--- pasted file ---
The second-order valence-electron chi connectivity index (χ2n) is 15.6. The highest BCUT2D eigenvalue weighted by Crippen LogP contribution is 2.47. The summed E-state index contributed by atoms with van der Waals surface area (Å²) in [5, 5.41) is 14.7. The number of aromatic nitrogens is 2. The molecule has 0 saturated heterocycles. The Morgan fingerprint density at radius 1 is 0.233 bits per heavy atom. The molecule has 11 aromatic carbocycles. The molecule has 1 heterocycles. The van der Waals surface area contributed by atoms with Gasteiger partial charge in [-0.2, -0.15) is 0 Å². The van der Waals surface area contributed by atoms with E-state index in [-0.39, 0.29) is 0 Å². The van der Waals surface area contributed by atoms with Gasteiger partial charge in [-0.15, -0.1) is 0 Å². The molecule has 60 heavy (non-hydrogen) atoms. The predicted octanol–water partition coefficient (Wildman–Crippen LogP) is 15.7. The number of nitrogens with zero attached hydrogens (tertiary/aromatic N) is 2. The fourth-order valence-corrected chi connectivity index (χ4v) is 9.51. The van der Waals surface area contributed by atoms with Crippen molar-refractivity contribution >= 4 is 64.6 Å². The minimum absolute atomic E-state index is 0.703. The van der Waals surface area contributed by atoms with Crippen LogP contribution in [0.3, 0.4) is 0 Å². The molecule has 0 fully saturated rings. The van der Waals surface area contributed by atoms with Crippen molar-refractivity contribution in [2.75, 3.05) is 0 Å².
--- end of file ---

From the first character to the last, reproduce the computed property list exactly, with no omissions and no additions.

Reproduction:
The second-order valence-electron chi connectivity index (χ2n) is 15.6. The highest BCUT2D eigenvalue weighted by Crippen LogP contribution is 2.47. The summed E-state index contributed by atoms with van der Waals surface area (Å²) in [5, 5.41) is 14.7. The number of aromatic nitrogens is 2. The molecule has 0 saturated heterocycles. The Morgan fingerprint density at radius 1 is 0.233 bits per heavy atom. The molecule has 11 aromatic carbocycles. The molecule has 1 heterocycles. The van der Waals surface area contributed by atoms with Gasteiger partial charge in [-0.2, -0.15) is 0 Å². The van der Waals surface area contributed by atoms with E-state index in [-0.39, 0.29) is 0 Å². The van der Waals surface area contributed by atoms with Gasteiger partial charge in [-0.15, -0.1) is 0 Å². The molecule has 60 heavy (non-hydrogen) atoms. The predicted octanol–water partition coefficient (Wildman–Crippen LogP) is 15.7. The number of nitrogens with zero attached hydrogens (tertiary/aromatic N) is 2. The fourth-order valence-corrected chi connectivity index (χ4v) is 9.51. The van der Waals surface area contributed by atoms with Crippen molar-refractivity contribution >= 4 is 64.6 Å². The minimum absolute atomic E-state index is 0.703. The van der Waals surface area contributed by atoms with Crippen LogP contribution in [0.3, 0.4) is 0 Å². The molecule has 0 fully saturated rings. The van der Waals surface area contributed by atoms with Crippen molar-refractivity contribution in [2.75, 3.05) is 0 Å².